Protests Against Nepalese King Fill Streets

Nepal's King Gyanendra places a dayside curfew on the capital in an attempt to thwart protestors. Still, tens of thousands of pro-democracy protesters were back on the streets just outside of Katmandu. The king is expected to address the nation Friday night.

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RENEE MONTAGNE, host:

A daytime curfew is in effect in Katmandu, the capital of Nepal, as protests against the country's king enter a third week.

Yesterday, an estimated 100,000 people demonstrated in the largest show yet of discontent. Protestors are demanding that the King restore democracy, after seizing absolute power more than a year ago.

NPR's Philip Reeves joins me now from Katmandu.

And Philip, what's happening there today? Have these protestors returned to the edge of the city where they were congregated yesterday?

PHILIP REEVES reporting:

Yes, they have. In fact, thousands of people have massed in the suburbs around the city's Ring Road, which is in the edge of the area of the capital that's under curfew.

They're waving banners, shouting slogans against the king, burning tires. A large number of security forces with riot equipment is watching on, but so far we've had no reports of a repetition of the violence that we saw yesterday, in which the police opened up with live ammunition and rubber bullets and killed four people.

But it is clearly tense, with the potential for more bloodshed. And meanwhile, inside the Ring Road, the city's Ring Road, in the area under curfew right now, the shops are all shuttered and the streets are totally deserted. Apart, of course, from the soldiers who are patrolling the area with orders to shoot curfew violators on sight.

MONTAGNE: It doesn't sound, again as we talk about this today, that the king is any more willing to climb down from his hard-line position than he was yesterday.

REEVES: Well, there is speculation here that he is going to name a prime minister. A man called Krishna Prasad Bhattarai is being suggested. Now he's been Prime Minister twice before, and was a prominent figure in the Nepali Congress Party, though he's now in his 80s. It's not clear, though, if he would agree to take the job, or if the opposition would accept that.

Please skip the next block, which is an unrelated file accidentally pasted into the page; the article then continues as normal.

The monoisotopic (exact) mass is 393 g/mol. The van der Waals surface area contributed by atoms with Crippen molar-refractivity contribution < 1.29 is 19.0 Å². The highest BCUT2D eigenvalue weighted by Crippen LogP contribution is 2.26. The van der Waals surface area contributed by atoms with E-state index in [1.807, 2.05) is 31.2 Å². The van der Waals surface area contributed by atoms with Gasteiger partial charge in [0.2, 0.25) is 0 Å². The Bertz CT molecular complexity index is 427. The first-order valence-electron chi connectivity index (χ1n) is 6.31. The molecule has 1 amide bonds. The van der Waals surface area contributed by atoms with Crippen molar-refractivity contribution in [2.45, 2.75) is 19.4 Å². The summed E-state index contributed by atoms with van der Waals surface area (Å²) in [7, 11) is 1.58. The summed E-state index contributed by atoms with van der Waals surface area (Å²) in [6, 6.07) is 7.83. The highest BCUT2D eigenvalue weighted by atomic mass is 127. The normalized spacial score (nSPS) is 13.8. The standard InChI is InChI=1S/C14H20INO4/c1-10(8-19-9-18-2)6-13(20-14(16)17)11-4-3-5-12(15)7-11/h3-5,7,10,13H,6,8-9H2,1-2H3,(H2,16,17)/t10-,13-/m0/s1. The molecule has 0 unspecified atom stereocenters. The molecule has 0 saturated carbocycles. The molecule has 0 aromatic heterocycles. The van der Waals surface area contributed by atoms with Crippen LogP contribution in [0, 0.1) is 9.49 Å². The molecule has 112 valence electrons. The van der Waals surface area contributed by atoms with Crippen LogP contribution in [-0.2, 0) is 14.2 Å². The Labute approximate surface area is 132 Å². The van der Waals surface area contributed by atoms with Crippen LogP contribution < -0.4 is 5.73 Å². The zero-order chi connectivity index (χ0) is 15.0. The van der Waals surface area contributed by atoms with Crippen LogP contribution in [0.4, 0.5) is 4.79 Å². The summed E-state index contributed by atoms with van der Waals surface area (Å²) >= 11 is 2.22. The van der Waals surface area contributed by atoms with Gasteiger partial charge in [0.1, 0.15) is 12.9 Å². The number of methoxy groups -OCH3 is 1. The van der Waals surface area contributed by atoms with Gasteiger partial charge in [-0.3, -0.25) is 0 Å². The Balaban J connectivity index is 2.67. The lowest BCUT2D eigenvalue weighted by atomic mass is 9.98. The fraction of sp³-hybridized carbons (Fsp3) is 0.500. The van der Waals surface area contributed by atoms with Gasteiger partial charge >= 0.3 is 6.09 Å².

The king is under this intense international pressure though, and there are constant rumors here that he's about to make a statement, perhaps even later today. But, so far, he hasn't acted, and his tactic has largely been to try to suppress the process by detaining hundreds of people, imposing curfews, and using force, which is what he's been doing for the last two weeks.

MONTAGNE: Now you said that the shops are all shuttered there in Katmandu. How have these weeks of protest affected life, generally?

REEVES: Well, it's had a huge impact, and not just in Katmandu, but nationwide. And it's worth remembering, there are protests reported from other parts of Nepal as well as in Katmandu.

The U.N.'s Office for Coordination of Humanitarian Affairs here says that a social crisis is developing. Hospitals are overstretched, it says, and also understaffed, because some healthcare workers can't get to work because of the curfew. They're worried about how people who depend day to day on their daily wages, they spend them as soon as they earn them, how they're getting by. Food prices have gone up sharply, for example in some places a kilo of tomatoes now costs $1.50, which, in a country where eight out of ten Nepalis live on less than $2.00 a day, is a serious problem.

Also, worries about the sick not getting access to care, about how pregnant women are getting into clinics, and so on, and about medical supplies.

MONTAGNE: Any way to predict at this point how this all will end?

REEVES: Depends on what the king does, whether or not he agrees to return to multi-party democracy. But the worry in the international community is that if he goes on doing nothing, the opposition to him will grow still further and will become increasingly less willing to compromise. And that could be the recipe for further, more serious conflict.

MONTAGNE: Philip, thank you very much. NPR's Philip Reeves, speaking from Katmandu.

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